Gallstones are the predominant risk factor for all three anatomic subsites of biliary tract cancer (47). Apart from gallstones, the etiology of biliary tract cancer is poorly understood. Gallbladder cancer is one of the few cancers with a female excess and therefore has been hypothesized to be related to steroid hormone metabolism. In further support of this hypothesis, several hormonal factors, including high parity (5,810), early age at first pregnancy (5,810), oral contraceptive use (1012) and obesity (13,14), have been reported to increase the risk of gallbladder cancer in women.

Due to the ethnic and familial predisposition to biliary tract cancers, it is thought that genetics may play a role in the etiology of these cancers, although the genomic regions have not been delineated (2). We hypothesize that genetic variants in genes encoding for enzymes involved in steroidogenesis may influence biliary tract cancer pathogenesis, particularly gallbladder cancer. In this population-based case–control study conducted in Shanghai, China, we assessed the association between 18 genetic variants in nine genes (CYP1A1, CYP1B1, COMT, HSD3B2, HSD17B1, HSD17B3, SRD5A2, CYP19A1 and SHBG) involved in steroid hormone biosynthesis, transport and metabolism and the risks of biliary tract cancer and stones. We also assessed whether the genetic variants were related to biliary tract cancers through their association with gallstones and how various hormonal factors, such as parity and oral contraceptive use, impacted these associations.

Materials and methods

Study population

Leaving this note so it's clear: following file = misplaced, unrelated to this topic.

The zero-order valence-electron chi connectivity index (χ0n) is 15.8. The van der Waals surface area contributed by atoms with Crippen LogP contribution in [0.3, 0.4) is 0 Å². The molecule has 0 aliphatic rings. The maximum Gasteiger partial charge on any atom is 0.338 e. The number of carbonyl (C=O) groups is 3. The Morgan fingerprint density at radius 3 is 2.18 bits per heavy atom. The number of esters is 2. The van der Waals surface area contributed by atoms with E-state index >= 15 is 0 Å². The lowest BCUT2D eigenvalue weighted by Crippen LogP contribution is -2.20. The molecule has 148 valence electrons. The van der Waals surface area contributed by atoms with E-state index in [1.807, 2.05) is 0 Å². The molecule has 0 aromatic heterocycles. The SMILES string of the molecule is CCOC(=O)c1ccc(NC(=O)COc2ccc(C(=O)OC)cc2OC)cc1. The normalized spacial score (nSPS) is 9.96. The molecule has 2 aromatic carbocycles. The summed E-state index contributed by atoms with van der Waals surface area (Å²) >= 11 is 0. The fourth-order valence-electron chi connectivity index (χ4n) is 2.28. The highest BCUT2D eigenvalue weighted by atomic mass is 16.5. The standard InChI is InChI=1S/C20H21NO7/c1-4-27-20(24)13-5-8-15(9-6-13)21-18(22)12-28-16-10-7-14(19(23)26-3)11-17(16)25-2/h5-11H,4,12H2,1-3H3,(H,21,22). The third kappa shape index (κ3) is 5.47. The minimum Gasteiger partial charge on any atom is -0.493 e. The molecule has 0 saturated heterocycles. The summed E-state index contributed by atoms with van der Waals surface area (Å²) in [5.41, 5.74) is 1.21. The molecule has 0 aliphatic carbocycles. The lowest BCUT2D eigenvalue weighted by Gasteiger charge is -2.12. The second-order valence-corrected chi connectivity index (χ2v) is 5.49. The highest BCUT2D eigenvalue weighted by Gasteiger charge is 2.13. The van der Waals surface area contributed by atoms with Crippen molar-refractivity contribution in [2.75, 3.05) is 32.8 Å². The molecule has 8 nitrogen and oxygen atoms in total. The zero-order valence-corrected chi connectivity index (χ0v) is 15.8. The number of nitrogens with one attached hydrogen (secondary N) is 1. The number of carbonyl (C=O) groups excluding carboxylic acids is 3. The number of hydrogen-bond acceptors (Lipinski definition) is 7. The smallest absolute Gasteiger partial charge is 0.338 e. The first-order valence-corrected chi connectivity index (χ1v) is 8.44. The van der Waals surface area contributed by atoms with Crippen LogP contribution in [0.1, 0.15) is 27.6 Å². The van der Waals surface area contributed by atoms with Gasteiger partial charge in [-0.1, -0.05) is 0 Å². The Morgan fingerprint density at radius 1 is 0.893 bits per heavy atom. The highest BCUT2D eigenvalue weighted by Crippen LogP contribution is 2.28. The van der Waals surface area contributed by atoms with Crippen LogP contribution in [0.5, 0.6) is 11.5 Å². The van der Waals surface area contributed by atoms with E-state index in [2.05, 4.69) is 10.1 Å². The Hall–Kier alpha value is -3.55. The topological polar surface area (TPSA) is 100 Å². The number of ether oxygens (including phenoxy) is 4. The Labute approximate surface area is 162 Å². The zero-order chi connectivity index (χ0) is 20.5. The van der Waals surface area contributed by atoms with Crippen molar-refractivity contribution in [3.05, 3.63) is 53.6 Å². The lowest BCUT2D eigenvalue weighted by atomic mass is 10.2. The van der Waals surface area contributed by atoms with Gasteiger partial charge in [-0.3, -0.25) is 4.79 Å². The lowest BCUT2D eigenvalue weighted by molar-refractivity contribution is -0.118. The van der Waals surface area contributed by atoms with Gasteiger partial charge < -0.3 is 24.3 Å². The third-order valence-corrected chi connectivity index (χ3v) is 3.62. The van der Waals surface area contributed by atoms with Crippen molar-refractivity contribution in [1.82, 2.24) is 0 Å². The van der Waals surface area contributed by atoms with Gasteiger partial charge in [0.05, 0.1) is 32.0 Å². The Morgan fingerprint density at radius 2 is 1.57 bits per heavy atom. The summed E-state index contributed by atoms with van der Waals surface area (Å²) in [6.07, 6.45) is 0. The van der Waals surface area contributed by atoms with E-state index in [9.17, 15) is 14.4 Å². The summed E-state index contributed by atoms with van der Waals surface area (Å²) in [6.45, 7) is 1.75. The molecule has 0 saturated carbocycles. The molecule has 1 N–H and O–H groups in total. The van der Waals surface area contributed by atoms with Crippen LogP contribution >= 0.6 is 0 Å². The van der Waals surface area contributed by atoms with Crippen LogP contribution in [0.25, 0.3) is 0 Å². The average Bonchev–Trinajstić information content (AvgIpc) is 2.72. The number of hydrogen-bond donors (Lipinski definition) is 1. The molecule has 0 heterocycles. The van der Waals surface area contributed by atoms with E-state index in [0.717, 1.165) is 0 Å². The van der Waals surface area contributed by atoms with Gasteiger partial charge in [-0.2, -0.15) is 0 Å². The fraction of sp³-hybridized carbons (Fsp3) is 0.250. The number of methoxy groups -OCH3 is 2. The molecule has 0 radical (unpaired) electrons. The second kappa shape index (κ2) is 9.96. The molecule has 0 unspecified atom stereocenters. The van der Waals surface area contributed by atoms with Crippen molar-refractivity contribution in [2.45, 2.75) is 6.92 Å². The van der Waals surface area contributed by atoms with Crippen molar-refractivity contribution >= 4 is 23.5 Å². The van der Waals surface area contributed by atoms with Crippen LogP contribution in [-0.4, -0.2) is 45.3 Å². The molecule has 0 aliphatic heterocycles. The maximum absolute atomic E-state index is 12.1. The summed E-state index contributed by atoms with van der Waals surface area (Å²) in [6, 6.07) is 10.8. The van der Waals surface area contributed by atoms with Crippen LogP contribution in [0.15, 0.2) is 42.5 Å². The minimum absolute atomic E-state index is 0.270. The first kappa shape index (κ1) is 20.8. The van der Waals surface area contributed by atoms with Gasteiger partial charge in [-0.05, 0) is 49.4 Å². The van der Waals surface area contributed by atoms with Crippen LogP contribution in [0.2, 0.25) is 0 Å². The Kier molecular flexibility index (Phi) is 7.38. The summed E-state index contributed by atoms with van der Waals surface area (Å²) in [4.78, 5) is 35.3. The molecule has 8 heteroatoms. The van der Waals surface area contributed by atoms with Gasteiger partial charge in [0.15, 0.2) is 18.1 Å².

The Institutional Review Boards of the USA National Cancer Institute (NCI) and the Shanghai Cancer Institute approved the study protocol, and all participants provided written informed consent for the study. Details of the study have been reported previously (7,1519). A total of 2092 permanent residents of urban Shanghai between 35 and 74 years of age, including 627 biliary tract cancer patients (368 gallbladder, 191 bile duct and 68 ampulla of Vater), 1037 biliary stone patients (774 gallbladder and 263 bile duct) and 959 control subjects were enrolled into this study. Cancer cases were newly diagnosed with biliary tract cancer between June 1997 and May 2001 and were identified by a rapid reporting system established by the Shanghai Cancer Institute and 42 collaborating hospitals in Shanghai. This system captured over 95% of the incident cases diagnosed in the Shanghai population during the study period. Biliary tract cancer diagnosis was confirmed for all cases by expert review of histology slides and clinical data from computed tomography scan, magnetic resonance imaging, abdominal ultrasound or endoscopic retrograde cholangiopancretography. Biliary stone cases were selected from the same hospitals as cancer cases and were frequency matched to cancer cases on age (5-year intervals), sex and hospital. Biliary stone cases were confirmed by review of abdominal ultrasound, endoscopic retrograde cholangiopancretography films, medical records and surgical records or by pathologic material for those who underwent a cholecystectomy. Control subjects were healthy adults without a history of cancer, who were randomly selected from permanent residents listed in the Shanghai Resident Registry, and were frequency-matched to cancer cases on age (5-year intervals) and sex. Of the eligible subjects, 95% of the cancer and stone cases and 82% of the controls participated in the study.